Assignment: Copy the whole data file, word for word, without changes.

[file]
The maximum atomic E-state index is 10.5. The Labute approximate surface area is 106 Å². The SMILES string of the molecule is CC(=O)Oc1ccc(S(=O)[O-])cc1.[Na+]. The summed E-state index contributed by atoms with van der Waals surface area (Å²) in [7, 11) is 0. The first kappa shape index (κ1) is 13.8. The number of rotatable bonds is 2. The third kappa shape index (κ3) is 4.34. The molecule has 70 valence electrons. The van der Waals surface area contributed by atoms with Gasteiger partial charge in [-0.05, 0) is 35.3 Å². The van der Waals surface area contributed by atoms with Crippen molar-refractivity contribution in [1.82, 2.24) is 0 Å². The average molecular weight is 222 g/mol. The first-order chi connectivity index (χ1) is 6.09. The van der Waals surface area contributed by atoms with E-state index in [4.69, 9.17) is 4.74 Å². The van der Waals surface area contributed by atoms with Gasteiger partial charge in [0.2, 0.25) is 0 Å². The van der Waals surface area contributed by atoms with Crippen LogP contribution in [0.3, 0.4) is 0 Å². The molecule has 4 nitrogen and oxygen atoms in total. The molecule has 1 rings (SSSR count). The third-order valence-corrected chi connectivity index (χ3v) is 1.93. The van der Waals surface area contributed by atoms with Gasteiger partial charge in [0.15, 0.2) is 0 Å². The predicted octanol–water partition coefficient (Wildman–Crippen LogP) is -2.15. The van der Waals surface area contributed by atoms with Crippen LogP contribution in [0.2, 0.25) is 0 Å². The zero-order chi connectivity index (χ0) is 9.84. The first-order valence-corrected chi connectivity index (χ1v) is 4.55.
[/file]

The maximum atomic E-state index is 10.5. The Labute approximate surface area is 106 Å². The SMILES string of the molecule is CC(=O)Oc1ccc(S(=O)[O-])cc1.[Na+]. The summed E-state index contributed by atoms with van der Waals surface area (Å²) in [7, 11) is 0. The first kappa shape index (κ1) is 13.8. The number of rotatable bonds is 2. The third kappa shape index (κ3) is 4.34. The molecule has 70 valence electrons. The van der Waals surface area contributed by atoms with Gasteiger partial charge in [-0.05, 0) is 35.3 Å². The van der Waals surface area contributed by atoms with Crippen molar-refractivity contribution in [1.82, 2.24) is 0 Å². The average molecular weight is 222 g/mol. The first-order chi connectivity index (χ1) is 6.09. The van der Waals surface area contributed by atoms with E-state index in [4.69, 9.17) is 4.74 Å². The van der Waals surface area contributed by atoms with Gasteiger partial charge in [0.2, 0.25) is 0 Å². The van der Waals surface area contributed by atoms with Crippen LogP contribution in [0.3, 0.4) is 0 Å². The molecule has 4 nitrogen and oxygen atoms in total. The molecule has 1 rings (SSSR count). The third-order valence-corrected chi connectivity index (χ3v) is 1.93. The van der Waals surface area contributed by atoms with Gasteiger partial charge in [0.15, 0.2) is 0 Å². The predicted octanol–water partition coefficient (Wildman–Crippen LogP) is -2.15. The van der Waals surface area contributed by atoms with Crippen LogP contribution in [0.2, 0.25) is 0 Å². The zero-order chi connectivity index (χ0) is 9.84. The first-order valence-corrected chi connectivity index (χ1v) is 4.55.